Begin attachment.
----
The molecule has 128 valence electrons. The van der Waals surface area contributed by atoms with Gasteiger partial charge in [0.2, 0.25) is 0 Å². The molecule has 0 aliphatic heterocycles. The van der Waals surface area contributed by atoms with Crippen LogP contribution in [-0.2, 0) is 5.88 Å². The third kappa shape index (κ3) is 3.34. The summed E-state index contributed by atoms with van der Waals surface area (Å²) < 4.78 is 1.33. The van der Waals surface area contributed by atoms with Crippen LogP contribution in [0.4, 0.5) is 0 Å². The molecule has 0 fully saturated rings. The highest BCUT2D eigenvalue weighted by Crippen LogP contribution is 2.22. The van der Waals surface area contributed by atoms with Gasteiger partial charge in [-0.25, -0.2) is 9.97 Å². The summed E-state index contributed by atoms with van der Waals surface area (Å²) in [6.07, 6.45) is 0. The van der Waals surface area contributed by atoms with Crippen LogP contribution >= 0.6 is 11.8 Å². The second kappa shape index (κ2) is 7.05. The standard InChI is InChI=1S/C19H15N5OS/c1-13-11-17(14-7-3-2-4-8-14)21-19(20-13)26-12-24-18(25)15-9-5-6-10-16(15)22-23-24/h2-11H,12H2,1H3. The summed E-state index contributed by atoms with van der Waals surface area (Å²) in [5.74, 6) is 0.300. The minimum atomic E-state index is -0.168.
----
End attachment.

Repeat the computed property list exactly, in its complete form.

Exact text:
The molecule has 128 valence electrons. The van der Waals surface area contributed by atoms with Gasteiger partial charge in [0.2, 0.25) is 0 Å². The molecule has 0 aliphatic heterocycles. The van der Waals surface area contributed by atoms with Crippen LogP contribution in [-0.2, 0) is 5.88 Å². The third kappa shape index (κ3) is 3.34. The summed E-state index contributed by atoms with van der Waals surface area (Å²) < 4.78 is 1.33. The van der Waals surface area contributed by atoms with Crippen LogP contribution in [0.4, 0.5) is 0 Å². The molecule has 0 fully saturated rings. The highest BCUT2D eigenvalue weighted by Crippen LogP contribution is 2.22. The van der Waals surface area contributed by atoms with Gasteiger partial charge in [-0.25, -0.2) is 9.97 Å². The summed E-state index contributed by atoms with van der Waals surface area (Å²) in [6.07, 6.45) is 0. The van der Waals surface area contributed by atoms with Crippen LogP contribution >= 0.6 is 11.8 Å². The second kappa shape index (κ2) is 7.05. The standard InChI is InChI=1S/C19H15N5OS/c1-13-11-17(14-7-3-2-4-8-14)21-19(20-13)26-12-24-18(25)15-9-5-6-10-16(15)22-23-24/h2-11H,12H2,1H3. The summed E-state index contributed by atoms with van der Waals surface area (Å²) in [5.74, 6) is 0.300. The minimum atomic E-state index is -0.168.